4. Samoylov AM, Napier ID, Morrison NE, Cox NN, Samoylova TI. Felis catus gonadotropin-releasing hormone receptor (GnRHR) mRNA, complete cds. GenBank Accession Number JX157624.
5. Samoylov AM, Napier ID, Morrison NE, Martin DR, Cox NR, Samoylova TI. Molecular cloning, sequencing, and distribution of feline GnRH receptor (GnRHR) and resequencing of canine GnRHR. Theriogenology. 2015 Jan 15; 83(2): 266-275.
6. Samoylova T, Samoylov AM, Cochran AM, Schemera B, Kutzler M, Donovan C, Petrenko VA, Cox NR, Bartol FF. Phage-peptide constructs for elucidation of humoral immune responses against gonadotropin releasing hormone. Abstract. Society for the Study of Reproduction Annual Meeting, San Juan, Puerto Rico. June 18-22, 2015.
Project Status 
Project completed
Presentations 
1. Samoylova T. Filamentous phage as a platform for development of contraceptive vaccines for animals. Oral presentation. Alliance for Contraception in Cats & Dogs (ACC&D) 5th International Symposium on Non-Surgical Methods of Pet Population Control, Portland, OR USA. June 21, 2013.
2. Samoylova T. Filamentous phage as platform for vaccine design and delivery. Oral presentation. 9th World Drug Delivery Summit, New Orleans, LA USA. June 30‐July 2, 2016.
Award 
$412,106 (2 years, start date 2011)

A vectored GnRH contraceptive vaccine to control dog and cat overpopulation, Kent R. Van Kampen, DVM, PhD - Project completed

Project Description 

Immunization of mice, cats and dogs against GnRH using an adenovirus vector expressing multiple GnRH repeats.

PI 
Kent Van Kampen, DVM, PhD, Vaxin Inc., Gaithersburg, MD USA, kentvk@earthlink.net
Project Status 
Project completed
Award 
$1,082,774 (3 years, start date 2011)

TARGETED DELIVERY OF CYTOTOXINS

 

To Hypothalamic Neurons

Targeted ablation of GnRH neurons: proof of concept study in mice, Meenakshi Alreja, PhD - Project completed

Project Description 

Targeted ablation of GnRH neurons with a kisspeptin-toxin conjugate: proof of concept in mice.

PI 
Meenakshi Alreja, PhD, Yale University School of Medicine, New Haven, CT USA, meenakshi.alreja@yale.edu
Project Status 
Project completed
Award 
$675,538 (3 years, start date 2012)

Over-expression of the novel Rfamide gonadotropin-inhibitory hormone: Proof of concept study in rats, George Bentley, PhD - Project completed

Project Description 

Over-expression of the novel Rfamide gonadotropin-inhibitory hormone: Proof of concept study in rats

PI 
George Bentley, PhD, University of California, Berkeley, Berkeley CA USA, gb7@berkeley.edu
Findings 
1. First demonstration of GnIH function in male and female feline gonads - inhibition of steroid production
2. Successfully constructed an AAV-GnIH vector and demonstrated in vitro activity (increased RFRP expression)
3. AAV-GnIH single-dose administration to male rats conferred a significant, transient increase in body weight over the first 2 months post-administration.
4. AAV-GnIH single-dose administration to male rats failed to confer a significant biological effect on plasma T levels or on gonad size over the 3-month study period.
Project Status 
Project completed
Award 
$249,999 (2 years, start date 2013)

Ablation of hypothalamic GnRH neurons using targeted, cytotoxic exosomes: Proof of concept study in mice, Colin E. Bishop, PhD - Project completed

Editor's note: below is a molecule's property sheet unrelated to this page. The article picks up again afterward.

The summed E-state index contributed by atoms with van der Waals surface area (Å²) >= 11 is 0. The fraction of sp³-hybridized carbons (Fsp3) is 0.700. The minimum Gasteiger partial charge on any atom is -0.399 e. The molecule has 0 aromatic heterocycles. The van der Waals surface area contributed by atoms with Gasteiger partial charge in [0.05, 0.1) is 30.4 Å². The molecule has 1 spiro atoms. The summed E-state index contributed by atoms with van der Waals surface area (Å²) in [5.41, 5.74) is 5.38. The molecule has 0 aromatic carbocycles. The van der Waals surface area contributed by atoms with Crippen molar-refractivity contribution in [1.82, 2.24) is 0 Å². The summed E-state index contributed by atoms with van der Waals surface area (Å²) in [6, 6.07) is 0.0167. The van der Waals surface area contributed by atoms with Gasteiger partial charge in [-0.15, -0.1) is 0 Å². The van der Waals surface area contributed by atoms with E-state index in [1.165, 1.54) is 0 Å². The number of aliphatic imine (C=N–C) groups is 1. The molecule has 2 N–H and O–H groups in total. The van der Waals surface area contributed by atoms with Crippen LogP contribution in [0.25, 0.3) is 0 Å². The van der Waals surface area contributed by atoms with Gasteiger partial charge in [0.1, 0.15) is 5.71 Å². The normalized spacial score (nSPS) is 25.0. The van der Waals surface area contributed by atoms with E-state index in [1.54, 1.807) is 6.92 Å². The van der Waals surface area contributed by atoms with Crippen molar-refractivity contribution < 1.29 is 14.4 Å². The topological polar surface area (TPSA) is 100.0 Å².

Project Description 

Ablation of hypothalamic GnRH neurons using targeted, cytotoxic exosomes: Proof of concept study in mice.

PI 
Colin E. Bishop, PhD, Wake Forest Baptist Medical Center, Winston-Salem, NC USA, cbishop@wakehealth.edu
Findings 
1. Exosomes were obtained from the supernatant of an immortalized mouse mesenchymal stem cell line and transduced with a lentivirus carrying a kisspeptin10 ligand.
2. Minicircle expression vectors were constructed that drive the expression of a toxic ion channel gene under a strong promoter to kill transfected cells; these vectors were loaded onto the recombinant exosomes.
3. Specificity of recombinant vs. nonrecombinant loaded exosomes could not be demonstrated in cells expressing the kisspeptin receptor.
Project Status 
Project completed
Award 
$315,187 (2 years, start date 2013)

Kisspeptin: The endocrinological gatekeeper to reproductive function. A realistic target for non-surgical contraceptive in the dog, A.C. Schaefers-Okkens, DVM, PhD - Project completed

Project Description 

Determine the effect of canine kisspeptin (KP) and/or the antagonist KP 234-penetratin on the pituitary-gonadal axis in different phases of the cycle and anestrus in intact bitches and castrated dogs

PI 
Auke Schaefers-Okkens, DVM, PhD, Faculty of Veterinary Medicine, University of Utrecht, The Netherlands, A.C.Schaefers-okkens@uu.nl
Findings 
1. The genes encoding Kisspeptin (kiss1) and its receptor (kiss1r) have been identified and sequenced in the dog and compared to relevant human cDNA sequences.
2. The amino acid sequence of canine KP-10 differs at two positions from human KP-10.
3. Canine KP-10 induces an LH response which appears to be affected by stage of the reproductive cycle.
4. The kisspeptin antagonist p271 which is antagonistic in other species is not an antagonist in dogs.
5. ln vitro work with a Ca-flux technique studying single cells with the human kisspeptin receptor revealed that both hKP10 and cKP10 resulted in a Ca2+ increase. The p271 antagonist did not prevent a Ca2+ increase.
Publications